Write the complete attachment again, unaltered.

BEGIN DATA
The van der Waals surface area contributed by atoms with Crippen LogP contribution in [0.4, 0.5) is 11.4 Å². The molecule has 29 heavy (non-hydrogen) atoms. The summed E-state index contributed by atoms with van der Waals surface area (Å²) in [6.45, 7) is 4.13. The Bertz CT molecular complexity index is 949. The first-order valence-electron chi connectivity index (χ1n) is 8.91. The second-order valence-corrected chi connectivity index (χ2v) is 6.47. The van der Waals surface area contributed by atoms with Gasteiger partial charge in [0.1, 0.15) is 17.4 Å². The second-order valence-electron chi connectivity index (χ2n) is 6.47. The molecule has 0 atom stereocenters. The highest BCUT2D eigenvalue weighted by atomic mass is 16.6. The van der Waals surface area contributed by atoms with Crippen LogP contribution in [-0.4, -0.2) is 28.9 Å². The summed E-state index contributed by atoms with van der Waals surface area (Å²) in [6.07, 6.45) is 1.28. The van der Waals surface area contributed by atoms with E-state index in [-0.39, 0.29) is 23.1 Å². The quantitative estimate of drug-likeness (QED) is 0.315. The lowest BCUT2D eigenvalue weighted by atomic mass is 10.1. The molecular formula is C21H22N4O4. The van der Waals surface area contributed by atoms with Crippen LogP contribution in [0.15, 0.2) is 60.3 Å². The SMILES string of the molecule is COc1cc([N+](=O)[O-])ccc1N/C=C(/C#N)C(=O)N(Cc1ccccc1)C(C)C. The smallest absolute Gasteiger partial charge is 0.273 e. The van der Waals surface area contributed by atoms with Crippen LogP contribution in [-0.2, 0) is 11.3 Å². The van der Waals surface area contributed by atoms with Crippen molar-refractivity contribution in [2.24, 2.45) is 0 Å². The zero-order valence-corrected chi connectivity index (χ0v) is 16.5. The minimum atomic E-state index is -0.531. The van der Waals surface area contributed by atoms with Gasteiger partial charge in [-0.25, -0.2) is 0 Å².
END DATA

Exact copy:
The van der Waals surface area contributed by atoms with Crippen LogP contribution in [0.4, 0.5) is 11.4 Å². The molecule has 29 heavy (non-hydrogen) atoms. The summed E-state index contributed by atoms with van der Waals surface area (Å²) in [6.45, 7) is 4.13. The Bertz CT molecular complexity index is 949. The first-order valence-electron chi connectivity index (χ1n) is 8.91. The second-order valence-corrected chi connectivity index (χ2v) is 6.47. The van der Waals surface area contributed by atoms with Gasteiger partial charge in [0.1, 0.15) is 17.4 Å². The second-order valence-electron chi connectivity index (χ2n) is 6.47. The molecule has 0 atom stereocenters. The highest BCUT2D eigenvalue weighted by atomic mass is 16.6. The van der Waals surface area contributed by atoms with Crippen LogP contribution in [-0.4, -0.2) is 28.9 Å². The summed E-state index contributed by atoms with van der Waals surface area (Å²) in [6.07, 6.45) is 1.28. The van der Waals surface area contributed by atoms with E-state index in [-0.39, 0.29) is 23.1 Å². The quantitative estimate of drug-likeness (QED) is 0.315. The lowest BCUT2D eigenvalue weighted by atomic mass is 10.1. The molecular formula is C21H22N4O4. The van der Waals surface area contributed by atoms with Crippen LogP contribution in [0.15, 0.2) is 60.3 Å². The SMILES string of the molecule is COc1cc([N+](=O)[O-])ccc1N/C=C(/C#N)C(=O)N(Cc1ccccc1)C(C)C. The smallest absolute Gasteiger partial charge is 0.273 e. The van der Waals surface area contributed by atoms with Crippen LogP contribution in [-0.2, 0) is 11.3 Å². The van der Waals surface area contributed by atoms with Crippen molar-refractivity contribution in [2.24, 2.45) is 0 Å². The zero-order valence-corrected chi connectivity index (χ0v) is 16.5. The minimum atomic E-state index is -0.531. The van der Waals surface area contributed by atoms with Gasteiger partial charge in [-0.25, -0.2) is 0 Å².